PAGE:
The Darkest Place by Phillip Margolin: Featured Excerpt

Defense attorney Robin Lockwood faces an unimaginable personal disaster and her greatest professional challenge in New York Times best-selling author Phillip Margolin's next legal thriller, The Darkest Place. Scroll down for a note from Phillip Margolin and to read a first chapter excerpt of The Darkest Place!

A Note from Phillip Margolin

From 1972 until 1996, I had a law practice that specialized in criminal defense. During that time, I handled a number of cases that featured the testimony of experts on fingerprints, blood spatter, neutron activation analysis and other areas of science. In my opinion, you will usually win your case if you can present uncontested evidence of a scientific nature since most jurors, no matter how intelligent, won’t have the background to know about the subject. But what if an expert vouches for a questionable scientific theory.

In 2019, the Oregon Criminal Defense Lawyers Association held a two-day seminar that featured a discussion of the Shaken Baby Syndrome that prosecutors had been using for years to convict defendants when a baby had internal head trauma, but no external evidence of violence. Is this theory valid or is it junk science?

I researched both sides of the issue and decided to have Robin Lockwood defend a woman accused of child abuse based on this theory. I had a lot of fun working up the trial testimony of the experts for the prosecution and defense, while crafting a story that involves hidden gold, murder, violent gangsters and a whole lot more. I hope you enjoy it.


Chapter One

Portland homicide detective Roger Dillon drove down the gravel road past run-down shacks and the occasional double-wide as a soggy January rain spattered the windshield of the unmarked car. His partner, Carrie Anders, scanned the roadside mailboxes and front doors for the house number they were seeking.

Carrie was a large woman who was as strong as some of her male counterparts. She spoke with a slow drawl, leading people who didn’t know her well to form the impression that she wasn’t too bright. That gave the college math major an edge.

Roger Dillon was the opposite of Carrie in every way except IQ. A slender African American with close-cropped salt-and-pepper hair, Dillon was almost twenty years Carrie’s senior and several inches shorter. He had been one of Portland’s most successful homicide detectives since his promotion over twenty years ago.

The road curved, the houses disappeared, and the detectives found themselves penned in by towering evergreens on a narrow stretch of smooth, freshly paved asphalt. Three minutes later, they rounded another curve.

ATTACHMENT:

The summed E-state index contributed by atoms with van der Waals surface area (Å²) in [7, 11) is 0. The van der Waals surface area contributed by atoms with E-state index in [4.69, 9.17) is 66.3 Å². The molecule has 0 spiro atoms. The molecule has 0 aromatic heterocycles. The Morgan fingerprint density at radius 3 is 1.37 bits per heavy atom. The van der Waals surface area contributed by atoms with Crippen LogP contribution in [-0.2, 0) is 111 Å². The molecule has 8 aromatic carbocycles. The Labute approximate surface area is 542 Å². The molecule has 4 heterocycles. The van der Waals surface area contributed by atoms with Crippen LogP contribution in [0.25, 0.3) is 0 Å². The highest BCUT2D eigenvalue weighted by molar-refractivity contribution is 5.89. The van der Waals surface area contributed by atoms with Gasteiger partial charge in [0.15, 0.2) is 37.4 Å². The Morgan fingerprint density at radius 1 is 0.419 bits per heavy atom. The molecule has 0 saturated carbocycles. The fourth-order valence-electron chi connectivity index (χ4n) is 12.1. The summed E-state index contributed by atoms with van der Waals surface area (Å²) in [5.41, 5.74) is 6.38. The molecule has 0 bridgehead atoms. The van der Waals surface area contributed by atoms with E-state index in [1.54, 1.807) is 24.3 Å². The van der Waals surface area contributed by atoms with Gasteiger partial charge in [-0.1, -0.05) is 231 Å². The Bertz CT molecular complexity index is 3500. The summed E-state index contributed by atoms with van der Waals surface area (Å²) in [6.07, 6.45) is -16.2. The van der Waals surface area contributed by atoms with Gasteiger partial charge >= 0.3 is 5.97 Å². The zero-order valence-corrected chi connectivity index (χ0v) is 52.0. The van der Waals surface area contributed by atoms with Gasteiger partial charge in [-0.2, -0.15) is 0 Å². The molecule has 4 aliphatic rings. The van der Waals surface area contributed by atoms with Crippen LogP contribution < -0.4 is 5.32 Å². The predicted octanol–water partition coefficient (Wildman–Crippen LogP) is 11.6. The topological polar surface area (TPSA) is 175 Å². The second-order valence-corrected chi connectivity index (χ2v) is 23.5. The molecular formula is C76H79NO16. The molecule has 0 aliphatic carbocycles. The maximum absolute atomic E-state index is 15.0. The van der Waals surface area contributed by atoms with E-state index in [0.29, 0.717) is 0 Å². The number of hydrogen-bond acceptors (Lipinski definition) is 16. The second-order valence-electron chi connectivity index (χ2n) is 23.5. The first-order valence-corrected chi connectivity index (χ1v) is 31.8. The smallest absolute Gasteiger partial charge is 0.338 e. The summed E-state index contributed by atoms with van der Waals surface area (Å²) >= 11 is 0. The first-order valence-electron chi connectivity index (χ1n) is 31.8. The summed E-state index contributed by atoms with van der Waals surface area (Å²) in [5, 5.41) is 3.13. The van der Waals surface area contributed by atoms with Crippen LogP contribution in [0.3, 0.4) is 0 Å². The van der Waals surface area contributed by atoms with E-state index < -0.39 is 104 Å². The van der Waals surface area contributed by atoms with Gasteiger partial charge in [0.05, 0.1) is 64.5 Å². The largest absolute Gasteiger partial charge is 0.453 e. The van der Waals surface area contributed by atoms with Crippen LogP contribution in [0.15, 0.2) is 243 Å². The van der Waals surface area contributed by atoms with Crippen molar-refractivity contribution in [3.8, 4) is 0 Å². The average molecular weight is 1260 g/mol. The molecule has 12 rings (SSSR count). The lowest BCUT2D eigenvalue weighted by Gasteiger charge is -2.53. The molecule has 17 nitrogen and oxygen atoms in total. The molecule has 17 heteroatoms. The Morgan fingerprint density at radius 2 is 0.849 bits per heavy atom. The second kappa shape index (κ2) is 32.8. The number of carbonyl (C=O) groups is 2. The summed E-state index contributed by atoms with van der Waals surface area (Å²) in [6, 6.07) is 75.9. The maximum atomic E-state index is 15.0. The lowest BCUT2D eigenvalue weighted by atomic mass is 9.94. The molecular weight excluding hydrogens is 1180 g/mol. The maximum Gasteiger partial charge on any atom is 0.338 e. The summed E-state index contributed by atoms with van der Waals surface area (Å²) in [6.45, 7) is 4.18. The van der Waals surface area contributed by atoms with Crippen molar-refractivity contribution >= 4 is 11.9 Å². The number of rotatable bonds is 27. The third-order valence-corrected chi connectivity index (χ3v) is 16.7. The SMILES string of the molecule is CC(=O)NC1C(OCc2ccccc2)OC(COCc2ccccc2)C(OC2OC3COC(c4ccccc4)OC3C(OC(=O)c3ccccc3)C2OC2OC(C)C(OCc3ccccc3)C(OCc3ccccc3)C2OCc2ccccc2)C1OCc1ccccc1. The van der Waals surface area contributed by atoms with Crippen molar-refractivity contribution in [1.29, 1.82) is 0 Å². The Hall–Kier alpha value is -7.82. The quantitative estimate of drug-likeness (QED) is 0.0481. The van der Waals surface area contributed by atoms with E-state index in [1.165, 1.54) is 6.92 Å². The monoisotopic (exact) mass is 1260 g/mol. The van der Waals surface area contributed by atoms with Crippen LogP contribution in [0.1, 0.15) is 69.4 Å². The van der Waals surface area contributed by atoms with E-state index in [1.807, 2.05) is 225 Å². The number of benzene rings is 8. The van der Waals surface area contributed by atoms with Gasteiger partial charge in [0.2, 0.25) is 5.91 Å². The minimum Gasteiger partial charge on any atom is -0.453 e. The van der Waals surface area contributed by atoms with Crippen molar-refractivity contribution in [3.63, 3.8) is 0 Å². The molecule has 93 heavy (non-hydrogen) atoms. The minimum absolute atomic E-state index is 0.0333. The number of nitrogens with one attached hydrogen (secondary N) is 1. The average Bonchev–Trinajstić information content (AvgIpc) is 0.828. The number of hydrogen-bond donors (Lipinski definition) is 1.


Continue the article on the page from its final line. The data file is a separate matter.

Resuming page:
“What the hell is that?” Dillon asked.

“I’d say that we’ve just discovered the winner of the world’s ugliest house contest,” his partner replied.

Standing on a wide, manicured lawn was a three-story McMansion that was as out of place in rural, economically depressed Profit, Oregon (population: 2,467), as a Rolls-Royce Silver Cloud in an Afghan slum.

The driveway circled a grotesque fountain that was an obvious copy of one from a famous Las Vegas casino. Roger parked, and the detectives ran through the rain to the shelter provided by a portico, where they faced an oversized front door decorated with stained glass. Strewn across the multicolored panes by an inept artisan were stags that looked like dogs with horns and trees that could have been the creation of a first grader.

Carrie rang the doorbell. The chimes played the opening notes of the theme from Jaws. The detectives started to laugh. Then they remembered why they were here.

A shadow moved toward them behind the stained glass. Moments later, a tall woman with a trim, athletic build, pale blue eyes and long blond hair secured in a ponytail stared at the odd couple. She was wearing jeans and a dark blue cable-knit sweater.

“Are you Mrs. Joel Loman?” Carrie asked.

“Marjorie Loman, yes.”

The detectives displayed their credentials, and Carrie introduced them. The woman frowned.

“How can I help you?” she asked.

“Can we come in?” Carrie asked.

The woman hesitated. Then she stepped aside, and the detectives entered a massive entryway lorded over by an immense, crystal chandelier.

“Is there somewhere we can talk?” Carrie asked.

The woman led Roger and Carrie into a cavernous living room past a white grand piano to a sofa draped with colorful Mexican blankets. A pair of high-backed armchairs upholstered in burgundy leather sat in front of an enormous fireplace. Mrs. Loman took one of the armchairs and gestured toward the sofa.

“What’s this about?” she asked when the detectives were seated.

“I’m afraid I have some very bad news for you, Mrs. Loman,” Carrie said. “Your husband has passed away.”

Marjorie stared at Carrie for a moment as she processed this information. “Do you mean he’s dead?” she asked.

Carrie nodded.

Loman covered her mouth for a moment. Then she broke out laughing. “That’s the best news I’ve had in months.” The detectives looked at each other. “Did the bastard overdose on cocaine, or did his girlfriend stab him?”

“He was shot,” Carrie said. “A homeless man found the body in back of a Portland restaurant. There are signs that he was tortured.”

“Huh,” Marjorie said without any emotion. “Have you arrested the guy who did it?”

“We’re just starting the investigation,” Carrie answered.

“You don’t seem very broken up,” Roger said.